In the light of the outcome of last week’s Referendum, the Government considers it important that people understand the procedure that exists for the withdrawal of a Member State from the European Union. The procedure confirms that it is very much a case of business as usual for a number of years to come and that therefore people should not expect any dramatic change for a considerable period of time.

The Government task-force which was set up to coordinate referendum legislation with the United Kingdom Government, which included the Deputy Chief Minister Dr Joseph Garcia, the Attorney General Michael Llamas and other officials, will continue to monitor events at a political and a legal level. This will be complemented by the development of new and existing teams and working groups which will be announced by the Chief Minister over the coming weeks. In particular, the Cabinet has to meet to discuss how to give effect to the cooperation with the Opposition which has been agreed.

In relation to the wider picture, it is important to recall that there was no procedure for the exit of a country from the EU before the Treaty of Lisbon. This Treaty was signed on 13 December 2007 and entered into force on 1 December 2009.

The Referendum result is not the legal trigger for the UK’s withdrawal from the European Union. The legal count-down will start once the UK Government gives formal notice of withdrawal to the EU under Article 50 of the Treaty. Therefore the commencement of this procedure is entirely in the hands of the United Kingdom. The Prime Minister has already indicated that he will leave this task to his successor in the autumn, and it is likely that negotiations on the options will take place before the trigger is activated.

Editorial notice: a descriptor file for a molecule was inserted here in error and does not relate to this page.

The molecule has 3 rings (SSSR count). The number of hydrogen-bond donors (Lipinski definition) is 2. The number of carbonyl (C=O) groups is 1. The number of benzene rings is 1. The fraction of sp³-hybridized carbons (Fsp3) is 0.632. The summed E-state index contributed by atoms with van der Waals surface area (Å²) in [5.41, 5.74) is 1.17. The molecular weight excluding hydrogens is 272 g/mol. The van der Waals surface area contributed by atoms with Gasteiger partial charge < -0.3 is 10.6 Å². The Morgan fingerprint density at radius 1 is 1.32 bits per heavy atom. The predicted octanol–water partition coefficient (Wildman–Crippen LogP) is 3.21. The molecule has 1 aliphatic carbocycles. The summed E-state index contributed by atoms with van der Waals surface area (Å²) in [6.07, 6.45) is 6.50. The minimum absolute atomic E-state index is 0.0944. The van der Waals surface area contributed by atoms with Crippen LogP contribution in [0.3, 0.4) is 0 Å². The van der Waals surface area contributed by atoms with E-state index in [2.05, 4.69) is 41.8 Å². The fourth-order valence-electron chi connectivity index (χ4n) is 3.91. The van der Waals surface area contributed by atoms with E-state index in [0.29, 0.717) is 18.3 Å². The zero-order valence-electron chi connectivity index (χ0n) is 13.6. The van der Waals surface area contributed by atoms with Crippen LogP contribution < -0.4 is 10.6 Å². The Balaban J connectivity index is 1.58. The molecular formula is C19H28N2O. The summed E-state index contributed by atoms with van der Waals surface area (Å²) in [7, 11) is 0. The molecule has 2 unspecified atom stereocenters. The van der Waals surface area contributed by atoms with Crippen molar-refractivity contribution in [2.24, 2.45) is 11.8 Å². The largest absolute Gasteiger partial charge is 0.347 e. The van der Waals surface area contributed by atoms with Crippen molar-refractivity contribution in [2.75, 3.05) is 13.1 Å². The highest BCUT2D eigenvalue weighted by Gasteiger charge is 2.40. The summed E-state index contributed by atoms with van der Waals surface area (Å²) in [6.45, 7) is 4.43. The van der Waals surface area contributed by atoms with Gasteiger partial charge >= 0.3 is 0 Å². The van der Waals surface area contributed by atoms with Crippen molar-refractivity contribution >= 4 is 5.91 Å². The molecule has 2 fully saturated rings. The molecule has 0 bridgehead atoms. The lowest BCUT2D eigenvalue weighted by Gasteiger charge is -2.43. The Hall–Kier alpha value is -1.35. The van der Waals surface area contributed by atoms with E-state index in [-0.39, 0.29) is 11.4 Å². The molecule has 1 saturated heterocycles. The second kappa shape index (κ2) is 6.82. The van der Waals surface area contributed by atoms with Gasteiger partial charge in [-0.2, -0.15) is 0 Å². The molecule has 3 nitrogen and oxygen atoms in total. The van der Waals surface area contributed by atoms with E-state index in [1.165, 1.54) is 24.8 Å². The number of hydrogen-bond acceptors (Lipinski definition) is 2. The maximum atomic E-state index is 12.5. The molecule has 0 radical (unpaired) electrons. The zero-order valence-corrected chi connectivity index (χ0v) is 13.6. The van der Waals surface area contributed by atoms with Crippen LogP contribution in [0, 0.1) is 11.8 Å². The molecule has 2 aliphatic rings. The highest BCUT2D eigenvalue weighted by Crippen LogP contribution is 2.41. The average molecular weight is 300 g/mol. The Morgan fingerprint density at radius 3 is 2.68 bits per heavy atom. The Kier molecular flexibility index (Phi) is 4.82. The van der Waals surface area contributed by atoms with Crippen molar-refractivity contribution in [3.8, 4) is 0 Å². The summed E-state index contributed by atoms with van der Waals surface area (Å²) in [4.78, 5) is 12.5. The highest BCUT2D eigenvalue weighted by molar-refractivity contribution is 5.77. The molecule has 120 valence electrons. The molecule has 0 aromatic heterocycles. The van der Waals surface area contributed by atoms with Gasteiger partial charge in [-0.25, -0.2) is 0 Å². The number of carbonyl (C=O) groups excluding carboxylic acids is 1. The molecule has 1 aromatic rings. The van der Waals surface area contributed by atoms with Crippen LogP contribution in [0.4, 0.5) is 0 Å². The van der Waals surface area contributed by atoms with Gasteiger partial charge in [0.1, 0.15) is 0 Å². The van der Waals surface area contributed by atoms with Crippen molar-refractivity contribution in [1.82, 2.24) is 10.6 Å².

The exit agreement would first require the consent of the European Parliament followed by the approval of the Member States acting by Qualified Majority Voting. There is therefore no veto on the content of the agreement. 

There is a deadline of two years, from the date of submitting the notice, in which to negotiate the withdrawal agreement. An extension of that deadline would require the unanimous agreement of all the Member States. The United Kingdom and Gibraltar would therefore remain a part of the European Union and EU law would continue to apply until the withdrawal agreement comes into effect a number of years later.

The final details of our new relationship with the EU will not be known until those negotiations have taken place and a new arrangement has been agreed.

Commenting on the matter, the Deputy Chief Minister Dr Joseph Garcia said:

The framework for withdrawal is spelt out in Article 50 of the Treaty of Lisbon. However, no Member State has left the European Union before so there is no exact precedent to be followed. Greenland joined the European Community with Denmark in 1973. They held a Referendum in 1979 and decided to terminate their membership. This was not implemented until 1985. The point is that it took six years in this case. The Greenland example serves to illustrate the argument that nothing will happen overnight.

“Gibraltar can rest assured that the Government is actively pursuing a number of options in protecting our future and has the expertise and the energy to do everything possible to deal with any eventuality that may arise. It is important that everyone continues to go about their business in the usual way.

“Indeed, the Government has already held a number of meetings with different organisations in order to explain the position and to reassure the business community that everything possible is being done. This has been put to the Finance Centre Council, the Gibraltar Betting and Gaming Association, the Chamber of Commerce and the Federation of Small Businesses. This contact will be followed by a number of meetings with individual businesses in the field of financial services and on-line gaming.

“It should also be made clear, at the same time, that the Government has already had contact with prominent members of the ‘Leave’ campaign in order to put forward our point of view and to ensure that those views are taken into account in the negotiation of the United Kingdom’s exit and of the new relationship with the EU.